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‘It’s like kindling a fire’: training student teachers about special educational needs and inclusive education at a university in China

Brassington, S. L. (2018) ‘It’s like kindling a fire’: training student teachers about special educational needs and inclusive education at a university in China. PhD thesis, University of Reading

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Abstract/Summary

By law, all school-age children and adolescents in Mainland China are entitled to nine years’ compulsory education, and for nearly 30 years a national policy that is called ‘Learning in Regular Classrooms’ (LRC) has been in existence to accommodate special educational needs (SEN) in mainstream schools. However, the policy and its relevant legislation is hardly known in China even among teacher educators at top universities, and the everyday practice of inclusion in China is less covered in the literature than from some other parts of the world. With its distinctly separated systems of ‘special education’ versus mainstream education, SEN training in China is, by default, not included in the mainstream teacher education programmes despite the legislation for LRC. There is a considerable amount of literature in Chinese; however, the majority is review literature. Empirical studies are scarce, and even scarcer are about teacher education for inclusive education. With regard to the preparation of teachers for mainstream education in China, very little is known in the empirical literature in terms of how SEN training impacts on student teachers’ understanding of inclusive education and how it affects their practice. The PhD study incorporated intervention training on inclusion and SEN, and provided the training as a blended-learning course to a group of 135 student teachers at a university in China. A mixed methods research design was adopted for the study: a repeated measures design survey before and after the intervention training, plus the participants’ reflections of the training sessions throughout the intervention, and live-chat interviews with 20 volunteers after the participants finished their teaching practice. Results from the quantitative data are consistent with those from the qualitative data, which proved the validity and reliability of the study. The findings evidenced the literature and contributed empirically to the research of inclusive education in China. Firstly, before the intervention training, the student teachers had very limited understanding of SEN and little awareness of inclusive education. Data from later stages of the study, and from their perspective, indicated that it was because SEN or inclusion was not included in their teacher education programme. Although a few of them took some courses on special needs, which were provided by the Department of Special Education in their university, the courses were on braille reading or sign language for special schools only. The participants also manifested little knowledge, or even an opposite understanding, of the legislation for inclusive education in China. Secondly, before the intervention, the student teachers manifested positive attitudes towards equal rights for all children, including those with SEN; however, their attitudes were more for providing special education for children with SEN, rather than inclusion and quality education for the disadvantaged in the mainstream setting. A substantial number of participants regarded SEN irrelevant to them. The overwhelming majority of the student teachers disagreed with mainstreaming children with SEN, and a considerable number of the participants saw SEN training as irrelevant to them. Thirdly, the findings demonstrated, during the process of and after the intervention training, a significant increase in the participants’ understanding of inclusive education and a more inclusive attitude with an enhanced readiness to take action. Their increased understanding and raised awareness was reflected in the strong empathy they displayed with the children with SEN they saw in the video clips both during the intervention and in their school observations afterwards. It was also reflected in their perceived retrospective experience with disability and SEN, as well as their refreshed perception of the provision in local schools. The differences in the participants confirmed a transformative process before, during and after the intervention training. Last but not the least, the qualitative results, which was the core data, proved the practicability of the approaches adopted in the study, including the blended-learning course as intervention, use of social media as easy and reliable platforms for training and data collection, critical reflection as a transformative process, and use of video clips as a form of virtue environment. In addition to the original contributions to knowledge, these characteristics are unique to the study, which also provide valuable recommendations for future work both in research about inclusive education, and in practice of teacher education as well. Limitations of the study were also discussed in the thesis.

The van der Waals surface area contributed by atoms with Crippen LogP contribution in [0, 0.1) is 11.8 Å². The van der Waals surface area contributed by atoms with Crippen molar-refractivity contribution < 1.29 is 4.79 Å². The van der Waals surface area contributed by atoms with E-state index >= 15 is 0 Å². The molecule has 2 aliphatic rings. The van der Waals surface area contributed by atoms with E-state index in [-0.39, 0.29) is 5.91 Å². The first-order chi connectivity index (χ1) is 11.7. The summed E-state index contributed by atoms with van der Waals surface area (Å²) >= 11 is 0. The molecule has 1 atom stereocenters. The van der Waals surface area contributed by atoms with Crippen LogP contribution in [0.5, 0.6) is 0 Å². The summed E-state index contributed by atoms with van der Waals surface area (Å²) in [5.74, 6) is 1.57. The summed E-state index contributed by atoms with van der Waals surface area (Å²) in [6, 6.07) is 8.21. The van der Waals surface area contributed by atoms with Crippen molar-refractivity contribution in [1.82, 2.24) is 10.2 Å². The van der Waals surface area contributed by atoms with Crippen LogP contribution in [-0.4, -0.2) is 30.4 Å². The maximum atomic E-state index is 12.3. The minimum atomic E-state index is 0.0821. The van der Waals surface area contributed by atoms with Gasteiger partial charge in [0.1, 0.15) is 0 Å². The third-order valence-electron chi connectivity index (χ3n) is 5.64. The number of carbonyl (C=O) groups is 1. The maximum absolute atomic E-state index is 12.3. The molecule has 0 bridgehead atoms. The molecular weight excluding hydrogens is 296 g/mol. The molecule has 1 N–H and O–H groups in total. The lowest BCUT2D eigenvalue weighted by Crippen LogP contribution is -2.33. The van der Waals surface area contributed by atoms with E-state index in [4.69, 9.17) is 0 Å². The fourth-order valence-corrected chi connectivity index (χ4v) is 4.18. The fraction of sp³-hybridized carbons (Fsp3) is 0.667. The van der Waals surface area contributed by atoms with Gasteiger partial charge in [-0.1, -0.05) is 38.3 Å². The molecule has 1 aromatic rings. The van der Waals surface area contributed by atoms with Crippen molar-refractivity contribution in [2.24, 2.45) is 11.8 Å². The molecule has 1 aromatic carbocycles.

Item Type:Thesis (PhD)
Thesis Supervisor:Tissot, C. and Bilton, H.
Thesis/Report Department:Institute of Education
Identification Number/DOI:
Divisions:Faculty of Arts, Humanities and Social Science > Institute of Education > Improving Equity and Inclusion through Education
ID Code:80304
Date on Title Page:2017

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